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Episode 7: Big Pop Fun
Tom Solos Christmas!
Big Pop FunBig Pop Fun

Big Pop Fun #7: Tom Solos Christmas!

It’s the first annual Big Pop Fun Christmas special, with imaginary guests John Denver, S.E. Hinton, and a potential mugging!

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  1. Ben Z says:

    I hope you check your comments here, Tom. I know I’ve said it before, but you are one of three podcasts I stay up on. You’re just so relatable and you have a soothing voice (no homo), that I love listening to your podcast. If you’re going to be in Iowa performing, PLEASE, PLEASE, PLEASE let me know (probably best through your podcast). I would love to see your stand-up and you sound like the kind of performer that would stick around to greet fans (and yes, I would becoming for Tom Wilson, not Biff, which is something I wouldn’t have said 7 podcasts ago).

  2. Wonderfully Disguised says:

    For Tom Wilson

    I wanted to thank you for putting out these podcasts because I really find them engrossing!

    I’ve wanted to pay you a compliment on every podcast but it wasn’t until I heard a song for the first few times this week that I found a lens to focus the thought in a way that I could hope to convey it wholly. That song was “Wonderful Disguise” by Mike Scott.

    I’m ambivalent about whether you would know this song and yet I feel like I need to do my best to convince you to find it and listen to it before I can continue so I hope you’ll forgive a few moments of sales pitch.

    His musical sensibilities seem very close to your own but he was born in Scotland and seems to have mostly been famous in the UK wasn’t a name I’d heard before.

    . . .
    Attempts to combine rock and reverence often result in musical Hallmark moments, or Spinal Tap-like gibberish about spirits and standing stones. Not Scott’s efforts. The mythic references in his stunningly melodic pieces are often literary — bits of W.B. Yeats and C.S. Lewis in particular. Yet the Scottish-born singer hews to no denominational or doctrinal line. This is truly world music. You may be able to identity fragments of religious or mystical imagery in his lyrics, but the inclusion is to serve the music, not hammer home a message.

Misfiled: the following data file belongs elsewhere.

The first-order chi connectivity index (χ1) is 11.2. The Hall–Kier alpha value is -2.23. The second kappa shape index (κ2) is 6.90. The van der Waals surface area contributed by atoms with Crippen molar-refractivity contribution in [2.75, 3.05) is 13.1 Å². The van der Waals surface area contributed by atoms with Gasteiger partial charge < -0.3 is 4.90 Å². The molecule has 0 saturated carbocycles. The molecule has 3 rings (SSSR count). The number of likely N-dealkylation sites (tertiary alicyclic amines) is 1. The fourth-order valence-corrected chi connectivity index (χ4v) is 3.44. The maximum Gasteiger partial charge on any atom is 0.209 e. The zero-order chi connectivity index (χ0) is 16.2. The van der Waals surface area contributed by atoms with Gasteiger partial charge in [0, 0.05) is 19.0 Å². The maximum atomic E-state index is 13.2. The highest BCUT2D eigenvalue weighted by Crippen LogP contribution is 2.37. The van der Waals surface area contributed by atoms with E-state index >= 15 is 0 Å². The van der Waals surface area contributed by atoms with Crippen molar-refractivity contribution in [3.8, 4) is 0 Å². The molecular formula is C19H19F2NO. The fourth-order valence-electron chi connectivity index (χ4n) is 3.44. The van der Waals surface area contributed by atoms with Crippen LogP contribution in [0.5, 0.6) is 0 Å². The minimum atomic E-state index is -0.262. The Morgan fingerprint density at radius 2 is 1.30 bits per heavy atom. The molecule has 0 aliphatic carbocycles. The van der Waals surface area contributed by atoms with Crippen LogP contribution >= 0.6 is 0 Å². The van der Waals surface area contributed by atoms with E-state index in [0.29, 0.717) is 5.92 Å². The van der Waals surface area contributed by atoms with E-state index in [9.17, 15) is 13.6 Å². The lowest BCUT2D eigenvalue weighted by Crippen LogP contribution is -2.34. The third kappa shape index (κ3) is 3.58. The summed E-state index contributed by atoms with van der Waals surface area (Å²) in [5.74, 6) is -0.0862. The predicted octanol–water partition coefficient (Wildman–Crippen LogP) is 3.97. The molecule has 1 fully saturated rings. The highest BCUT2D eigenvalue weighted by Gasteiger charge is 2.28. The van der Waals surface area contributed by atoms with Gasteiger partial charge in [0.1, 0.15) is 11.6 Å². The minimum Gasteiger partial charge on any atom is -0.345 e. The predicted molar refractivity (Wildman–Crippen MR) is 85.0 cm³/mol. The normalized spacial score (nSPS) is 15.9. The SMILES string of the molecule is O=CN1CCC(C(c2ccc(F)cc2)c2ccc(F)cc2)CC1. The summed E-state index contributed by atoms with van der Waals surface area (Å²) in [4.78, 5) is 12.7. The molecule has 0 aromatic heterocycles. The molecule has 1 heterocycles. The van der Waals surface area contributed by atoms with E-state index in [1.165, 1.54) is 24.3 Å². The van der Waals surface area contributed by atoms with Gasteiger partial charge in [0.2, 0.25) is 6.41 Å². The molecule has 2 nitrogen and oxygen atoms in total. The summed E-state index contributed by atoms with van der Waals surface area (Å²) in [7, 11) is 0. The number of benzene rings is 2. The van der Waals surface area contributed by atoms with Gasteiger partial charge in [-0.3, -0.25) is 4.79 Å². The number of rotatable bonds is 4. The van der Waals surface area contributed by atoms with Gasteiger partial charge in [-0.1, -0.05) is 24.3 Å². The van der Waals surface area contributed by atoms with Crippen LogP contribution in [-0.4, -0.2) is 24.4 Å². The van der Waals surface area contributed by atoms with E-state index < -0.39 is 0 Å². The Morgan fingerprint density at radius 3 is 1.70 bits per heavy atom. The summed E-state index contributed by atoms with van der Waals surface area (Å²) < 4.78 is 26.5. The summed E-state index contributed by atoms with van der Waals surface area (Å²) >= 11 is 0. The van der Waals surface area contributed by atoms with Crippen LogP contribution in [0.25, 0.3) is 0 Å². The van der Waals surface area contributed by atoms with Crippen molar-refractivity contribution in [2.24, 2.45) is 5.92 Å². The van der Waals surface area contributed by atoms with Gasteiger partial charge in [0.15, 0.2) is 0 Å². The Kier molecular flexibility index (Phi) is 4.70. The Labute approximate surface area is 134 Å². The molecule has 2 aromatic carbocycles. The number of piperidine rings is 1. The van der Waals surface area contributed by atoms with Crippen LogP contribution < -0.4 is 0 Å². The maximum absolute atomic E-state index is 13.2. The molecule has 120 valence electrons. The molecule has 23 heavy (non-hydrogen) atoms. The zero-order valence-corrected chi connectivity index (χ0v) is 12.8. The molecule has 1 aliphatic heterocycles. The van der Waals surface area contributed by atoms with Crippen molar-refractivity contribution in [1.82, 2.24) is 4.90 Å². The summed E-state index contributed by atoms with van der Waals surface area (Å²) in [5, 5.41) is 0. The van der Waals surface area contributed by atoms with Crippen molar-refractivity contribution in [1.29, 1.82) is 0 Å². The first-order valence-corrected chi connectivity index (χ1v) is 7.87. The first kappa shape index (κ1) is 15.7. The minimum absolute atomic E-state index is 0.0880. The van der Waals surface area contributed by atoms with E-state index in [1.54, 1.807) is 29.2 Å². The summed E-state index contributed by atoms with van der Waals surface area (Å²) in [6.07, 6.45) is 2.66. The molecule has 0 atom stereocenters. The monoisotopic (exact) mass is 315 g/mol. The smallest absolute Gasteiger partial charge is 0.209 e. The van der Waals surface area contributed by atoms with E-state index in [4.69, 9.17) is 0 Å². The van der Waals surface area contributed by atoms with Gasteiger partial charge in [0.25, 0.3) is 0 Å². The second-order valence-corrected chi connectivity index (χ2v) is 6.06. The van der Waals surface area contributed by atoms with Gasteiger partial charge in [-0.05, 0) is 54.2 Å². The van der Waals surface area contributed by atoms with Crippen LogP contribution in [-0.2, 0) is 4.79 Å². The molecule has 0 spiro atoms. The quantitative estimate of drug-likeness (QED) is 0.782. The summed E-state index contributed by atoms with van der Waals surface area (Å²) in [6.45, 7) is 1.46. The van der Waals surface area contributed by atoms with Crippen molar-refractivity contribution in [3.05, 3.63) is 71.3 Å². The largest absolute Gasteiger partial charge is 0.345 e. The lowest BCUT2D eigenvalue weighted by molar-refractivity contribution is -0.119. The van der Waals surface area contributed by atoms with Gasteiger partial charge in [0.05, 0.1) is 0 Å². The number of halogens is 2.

. . .
    In his songs, Scott the rejects the cynic’s perception of the world as something you deal with by hardening yourself. This point of view, and his rejection of it, was summed up in the apocalyptically sublime track Let It Happen.

    Behold the lights of London,
    The Skipper said as his hands shook,
    His aura eaten by his jealousy
    And all the drugs he took.
    “This is the real world, buddy,
    Toughen up your ass or it’ll break.”
    I said “I’m not your buddy, buddy
    And your real world is a fake.”
    . . .

    Sadly, I don’t think I can (productively) say anymore to encourage you to actually visit this ad free 6:43 YouTube clip before reading anymore and spoiling the interesting insight the song; song begins at 3:10 if you want to skip the monologue.

    Dear Muslims:

    So I hope by the time you’ve made it here you will have had the space to look around at others and yourself and see all the wonderful /disguises/ everywhere.

    I recall your Nerdist interview began with a non-aggressive nerd-off. On reflection, I realized that nerdy is currently fashionable in LA and you seem to have been worried that nobody would believe you if you (who are still indelibly famous to most listeners for an anti-nerd character) just stumbled into the nerdy kid story and so you decided the best defense for that outcome would be to attack that issue head on and make your case explicitly from the very start. It helped that you were clever and weren’t aggressive but mostly what sold it was my belief that you were stressed a bit for the interview and overthought it that seemed to really make your point for you.

    I’ve seen /that/ movie and I can understand why it might be very important to many people but I actually had a hard time even recalling your face but I really enjoyed your that interview and I’m really happy you’re podcasting. I was listening to your Solo Christmas Special when another layer of that song gelled for me as a way to express a genuine compliment that will hopefully encourage you to continue podcasting:

    Tom Wilson is a /wonderful/ disguise!

  3. Ronald says:

    this was a Christmas treat! Thanks!!!